ArcGIS CityEngine

ArcGIS 360 VR now available on ArcGIS Online

Virtual Reality (VR) offers unprecedented possibilities for reviewing, analyzing, and comparing projects in planning, AEC (Architecture, Engineering & Construction) and GIS. In the past, the high cost of VR devices and rendering hardware, and the non-trivial setup and usage of VR equipment has kept wide-spread adoption of VR at moderate levels. Current low-cost devices such as the Oculus Quest lift these limitations: the devices run stand-alone and are ergonomically easy to use. Applications can be deployed using web technology, making them accessible to large groups of users.


An all-in-one solution for planners, architects and GIS professionals

ArcGIS 360 VR is Esri’s lightweight, all-in-one solution for creating and viewing 360-degree panoramic VR experiences. It allows urban planners, architects, and GIS professionals using CityEngine to author VR experiences consisting of computer-generated panoramic images, multiple viewpoints, and design scenarios. The experiences are shared to users on ArcGIS Online, and can be run in a web browser across a wide range of platforms.


Production-ready with CityEngine 2021.0

With the release of CityEngine 2021.0, ArcGIS 360 VR is now production-ready and available as a web application, based on the latest WebXR technology. Using the web application, users can view 360 VR experiences on all major VR devices, desktop and mobile platforms using the built-in browser. Other improvements of the 2021.0 update include higher panorama resolution and local preview of experiences in CityEngine to speed up the authoring workflow.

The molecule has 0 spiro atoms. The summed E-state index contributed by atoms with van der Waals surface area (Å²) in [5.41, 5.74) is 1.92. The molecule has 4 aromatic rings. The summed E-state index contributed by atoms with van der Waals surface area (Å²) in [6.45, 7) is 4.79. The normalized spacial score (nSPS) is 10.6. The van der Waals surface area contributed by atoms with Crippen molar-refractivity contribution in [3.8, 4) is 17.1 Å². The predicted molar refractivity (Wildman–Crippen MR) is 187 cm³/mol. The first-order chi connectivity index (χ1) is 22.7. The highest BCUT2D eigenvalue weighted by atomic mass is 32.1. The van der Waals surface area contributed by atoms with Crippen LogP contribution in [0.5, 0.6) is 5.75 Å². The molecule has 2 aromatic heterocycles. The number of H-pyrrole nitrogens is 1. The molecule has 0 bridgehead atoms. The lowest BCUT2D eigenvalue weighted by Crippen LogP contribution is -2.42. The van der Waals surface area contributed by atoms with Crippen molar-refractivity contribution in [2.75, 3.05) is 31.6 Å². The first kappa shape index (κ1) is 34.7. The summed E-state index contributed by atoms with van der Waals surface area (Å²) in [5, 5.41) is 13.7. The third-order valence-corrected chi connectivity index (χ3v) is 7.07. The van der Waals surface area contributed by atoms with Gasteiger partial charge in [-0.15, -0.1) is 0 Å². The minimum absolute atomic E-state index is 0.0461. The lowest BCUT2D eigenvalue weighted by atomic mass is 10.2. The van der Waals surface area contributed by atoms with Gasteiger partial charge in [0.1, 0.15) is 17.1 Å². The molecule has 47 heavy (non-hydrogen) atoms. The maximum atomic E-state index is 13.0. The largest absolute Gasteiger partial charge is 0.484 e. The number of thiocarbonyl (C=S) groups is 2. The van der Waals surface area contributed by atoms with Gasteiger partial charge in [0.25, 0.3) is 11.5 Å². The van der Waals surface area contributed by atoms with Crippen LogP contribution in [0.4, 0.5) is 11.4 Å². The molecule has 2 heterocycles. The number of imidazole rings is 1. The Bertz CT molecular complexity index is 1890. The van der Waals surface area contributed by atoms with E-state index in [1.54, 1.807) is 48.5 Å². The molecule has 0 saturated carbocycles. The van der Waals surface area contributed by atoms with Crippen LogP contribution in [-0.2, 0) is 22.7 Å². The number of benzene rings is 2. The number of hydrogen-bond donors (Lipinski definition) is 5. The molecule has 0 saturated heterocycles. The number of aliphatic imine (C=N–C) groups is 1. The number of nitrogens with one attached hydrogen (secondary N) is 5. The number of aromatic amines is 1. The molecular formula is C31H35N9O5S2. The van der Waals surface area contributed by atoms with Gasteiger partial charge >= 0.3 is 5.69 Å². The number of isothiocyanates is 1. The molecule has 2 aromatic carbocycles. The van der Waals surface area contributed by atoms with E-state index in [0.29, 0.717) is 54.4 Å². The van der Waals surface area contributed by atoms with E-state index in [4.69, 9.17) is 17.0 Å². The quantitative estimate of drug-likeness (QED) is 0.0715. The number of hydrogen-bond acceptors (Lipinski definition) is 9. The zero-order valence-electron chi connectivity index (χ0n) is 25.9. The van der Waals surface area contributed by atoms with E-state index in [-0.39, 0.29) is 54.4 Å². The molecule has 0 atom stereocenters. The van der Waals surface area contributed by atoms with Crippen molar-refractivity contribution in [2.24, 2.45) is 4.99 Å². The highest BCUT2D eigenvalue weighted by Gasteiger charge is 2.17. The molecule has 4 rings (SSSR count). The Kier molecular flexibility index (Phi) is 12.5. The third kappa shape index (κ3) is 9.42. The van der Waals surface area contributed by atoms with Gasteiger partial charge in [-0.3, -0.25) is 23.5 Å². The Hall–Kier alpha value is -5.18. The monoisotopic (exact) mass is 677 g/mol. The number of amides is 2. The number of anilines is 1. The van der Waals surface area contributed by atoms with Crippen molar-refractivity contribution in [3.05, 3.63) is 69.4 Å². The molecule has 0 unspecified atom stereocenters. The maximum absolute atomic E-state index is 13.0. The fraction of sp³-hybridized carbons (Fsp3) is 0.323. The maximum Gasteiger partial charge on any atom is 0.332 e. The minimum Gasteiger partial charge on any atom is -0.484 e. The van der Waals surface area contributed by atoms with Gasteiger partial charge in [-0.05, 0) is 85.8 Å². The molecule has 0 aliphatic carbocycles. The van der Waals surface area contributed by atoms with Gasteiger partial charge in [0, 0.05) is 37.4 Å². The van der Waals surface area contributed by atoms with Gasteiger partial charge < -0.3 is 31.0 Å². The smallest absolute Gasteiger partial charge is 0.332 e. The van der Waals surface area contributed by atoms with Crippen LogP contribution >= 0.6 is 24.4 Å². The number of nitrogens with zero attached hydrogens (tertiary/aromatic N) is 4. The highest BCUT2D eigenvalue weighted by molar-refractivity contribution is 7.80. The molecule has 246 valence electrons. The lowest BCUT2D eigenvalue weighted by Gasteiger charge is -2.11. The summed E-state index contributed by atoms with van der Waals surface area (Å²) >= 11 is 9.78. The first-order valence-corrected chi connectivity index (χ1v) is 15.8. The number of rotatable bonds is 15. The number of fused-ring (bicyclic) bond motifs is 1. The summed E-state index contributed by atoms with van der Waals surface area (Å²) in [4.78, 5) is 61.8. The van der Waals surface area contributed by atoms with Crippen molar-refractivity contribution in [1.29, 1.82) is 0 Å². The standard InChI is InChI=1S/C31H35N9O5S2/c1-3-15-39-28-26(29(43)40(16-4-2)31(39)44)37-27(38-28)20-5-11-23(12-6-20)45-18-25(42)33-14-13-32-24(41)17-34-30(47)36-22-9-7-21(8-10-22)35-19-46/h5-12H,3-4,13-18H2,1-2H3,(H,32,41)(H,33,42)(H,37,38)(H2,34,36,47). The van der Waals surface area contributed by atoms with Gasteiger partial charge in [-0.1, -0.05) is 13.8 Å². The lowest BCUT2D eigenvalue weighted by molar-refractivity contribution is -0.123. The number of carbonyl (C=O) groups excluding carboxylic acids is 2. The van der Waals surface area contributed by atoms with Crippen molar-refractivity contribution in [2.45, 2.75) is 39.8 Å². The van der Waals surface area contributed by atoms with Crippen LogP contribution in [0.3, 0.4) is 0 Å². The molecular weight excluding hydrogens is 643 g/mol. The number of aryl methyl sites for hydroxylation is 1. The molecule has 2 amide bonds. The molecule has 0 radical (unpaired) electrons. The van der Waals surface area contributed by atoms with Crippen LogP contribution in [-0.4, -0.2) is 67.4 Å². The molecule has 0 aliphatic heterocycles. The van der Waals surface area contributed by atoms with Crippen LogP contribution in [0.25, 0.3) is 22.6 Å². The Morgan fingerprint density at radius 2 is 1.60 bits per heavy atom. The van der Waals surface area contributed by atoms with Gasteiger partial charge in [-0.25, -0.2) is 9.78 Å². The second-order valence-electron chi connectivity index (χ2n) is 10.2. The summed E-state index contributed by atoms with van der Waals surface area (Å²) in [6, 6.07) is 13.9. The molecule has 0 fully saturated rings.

ArcGIS 360 VR runs on all major VR headsets, on mobile devices, and on desktop platforms.


Give it a whirl!

To try it out, head over to, where we provide three featured experiences which can be found on top of the gallery: the updated Redlands redevelopment plan, a new Pasadena redevelopment project, and a detailed architectural project with a number of outdoor / indoor viewpoints. Previously created 360 VR experiences will work in the web application without any changes required.

About the authors

Dr Stefan Arisona is a computer scientist and artist with interests in computer graphics, visualization, urban planning, architecture, game design and digital art. He is leads the XR team at the Esri R&D Center Zurich. Stefan graduated in electrical engineering at ETH Zurich, received his PhD from the University of Zurich, and was Swiss NSF fellow at UC Santa Barbara. As a founding principal investigator of ETH Zurich's Future Cities Laboratory, he resided in Singapore from 2010 - 2014.

Taisha holds degrees in Geomatic Engineering and Arts from the University of Melbourne, as well as an MBA from RWTH Aachen/University of St. Gallen focusing on technology and innovation. Taisha works as a Product Manager and 3D Technology Evangelist in the ESRI R&D Center in Zürich and is interested in all things related to technology, sustainability, art and the entertainment industry.


Next Article

The perfect layer effect for differentially-private data: Blur

Read this article